building a small engine repair stand - HobbyTalk
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post #1 of 4 (permalink) Old 09-04-2005, 09:18 PM Thread Starter
Join Date: Sep 2005
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building a small engine repair stand

Some basic guidlines for building a stand for your small engine. This is useful if you want a more stable platform to use while wrenching on your engine. It also allows you to run the engine without having to hold on to it like a bucking bronco... This particular stand works best with horizontal shaft engines, but you can use it with verticle shaft engines, too.

Step 1-

Measure out how big you need the stand to be. I would not recommend that you go any smaller than 12" long, and 11" wide. Cut (4) pieces of 2x4- (2) pieces 12" long, and (2) pieces 8" long. As seen here: Click here for step 1 picture.

Step 2-

Screw the pieces of 2x4 together. You want the long 12" pieces to be on the outside of the smaller 8" pieces, so that your total width is approx. 11". Predrill the holes so you don't split the wood. I use (4) 3" outdoor screws, going through the 12" board and into the end of the 8" board. Two per side.

Make sure when you predrill the holes, that you keep the pieces all aligned, or bad things might happen. I was lucky and only screwed up a little. The biggest thing to be concerned with is that your top plane is even all the way around. Here's a pic of step two completed

Another shot

Step 3-

Double check the surface of your new box. It should be about 12x11". Take a piece of plywood (1/2" minimum) and cut a section to totally cover the box. See pic of step three here

Step 4-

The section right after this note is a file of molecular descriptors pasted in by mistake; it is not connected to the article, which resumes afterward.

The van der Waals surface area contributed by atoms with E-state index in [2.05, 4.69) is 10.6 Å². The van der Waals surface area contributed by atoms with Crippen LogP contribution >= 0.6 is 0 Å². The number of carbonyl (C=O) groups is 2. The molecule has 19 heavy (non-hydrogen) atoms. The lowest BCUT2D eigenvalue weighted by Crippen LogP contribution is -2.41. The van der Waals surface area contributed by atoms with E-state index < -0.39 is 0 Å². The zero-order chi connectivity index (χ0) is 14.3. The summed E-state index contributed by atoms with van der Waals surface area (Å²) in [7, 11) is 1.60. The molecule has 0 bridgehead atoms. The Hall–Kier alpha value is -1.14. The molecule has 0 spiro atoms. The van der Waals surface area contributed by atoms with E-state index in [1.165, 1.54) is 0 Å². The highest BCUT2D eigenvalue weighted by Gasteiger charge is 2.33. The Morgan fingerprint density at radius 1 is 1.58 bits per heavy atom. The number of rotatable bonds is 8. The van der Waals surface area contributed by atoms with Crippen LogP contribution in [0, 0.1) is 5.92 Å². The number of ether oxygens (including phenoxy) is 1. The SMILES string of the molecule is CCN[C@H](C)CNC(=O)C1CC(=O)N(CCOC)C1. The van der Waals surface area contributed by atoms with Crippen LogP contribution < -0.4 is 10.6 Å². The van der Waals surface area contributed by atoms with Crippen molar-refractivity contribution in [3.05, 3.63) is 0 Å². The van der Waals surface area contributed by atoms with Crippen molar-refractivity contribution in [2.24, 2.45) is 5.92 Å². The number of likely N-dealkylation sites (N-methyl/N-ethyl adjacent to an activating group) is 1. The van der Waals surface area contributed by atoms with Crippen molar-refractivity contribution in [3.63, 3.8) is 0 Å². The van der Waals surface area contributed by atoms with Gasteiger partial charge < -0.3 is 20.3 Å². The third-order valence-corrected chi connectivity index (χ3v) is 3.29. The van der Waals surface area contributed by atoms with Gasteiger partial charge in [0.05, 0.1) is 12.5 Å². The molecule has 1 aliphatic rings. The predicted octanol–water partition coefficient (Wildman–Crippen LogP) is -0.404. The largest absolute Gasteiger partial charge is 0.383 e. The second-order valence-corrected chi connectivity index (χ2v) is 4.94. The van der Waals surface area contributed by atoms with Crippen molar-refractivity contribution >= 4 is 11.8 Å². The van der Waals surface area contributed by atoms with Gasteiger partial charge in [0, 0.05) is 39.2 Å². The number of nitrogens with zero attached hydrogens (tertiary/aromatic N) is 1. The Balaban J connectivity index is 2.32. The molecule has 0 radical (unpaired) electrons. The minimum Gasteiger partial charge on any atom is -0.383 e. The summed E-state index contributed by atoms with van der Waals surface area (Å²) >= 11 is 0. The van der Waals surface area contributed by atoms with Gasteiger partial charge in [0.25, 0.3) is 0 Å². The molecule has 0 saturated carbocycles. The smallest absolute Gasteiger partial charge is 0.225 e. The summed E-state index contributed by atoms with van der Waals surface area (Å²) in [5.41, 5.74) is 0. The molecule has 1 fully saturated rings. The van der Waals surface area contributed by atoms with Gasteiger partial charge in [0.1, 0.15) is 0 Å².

Take the plywood, lay it over the box, and screw it down! I use 1 1/4" outdoor screws, with a small predrill just to help get them started in the plywood. make sure you put enough screws in that it's not going to want to pull up; this is going to take a lot of vibration when the engine is running or when you're pulling it to start!

Screws not in this picture, but you get the idea.

Step 5-

Measure out the mounting holes for your engine, and drill holes accordingly in the plywood. If you're using this for a verticle shaft engine, you'll obviously have to drill a large hole in the middle for the shaft.

Use any appropriate bolt/nut combo for your engine, whatever length you need. I used 1/4" hex heads 2" long from the top down, then put a washer and a nut on each one and cranked it down.

This should keep your engine stable when doing test runs!
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post #2 of 4 (permalink) Old 09-05-2005, 11:58 AM
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Join Date: May 2005
Posts: 64
i have a steel table that was used to hold a brake lathe. i drilled holes to hold horiz shaft engines then i took an old mower deck and welded legs on it for verticle shaft motors. i will get some pics later.
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post #3 of 4 (permalink) Old 09-05-2005, 12:09 PM
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I use to have a steel plate welded to a hinge that was bolted to the end of my lift table when I was still a small engine mechanic. The plate had several holes drilled in it (including one large hole in the middle) to alow the mounting of several different engines. It would hold anything from a 3hp up to a large 18+hp twin cylinder.
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post #4 of 4 (permalink) Old 09-05-2005, 03:15 PM
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Join Date: Aug 2004
Location: NC
Posts: 3,241
i use a old murray 11/36 frame stripped for big engines, a small table with a hole cut out for small one's..
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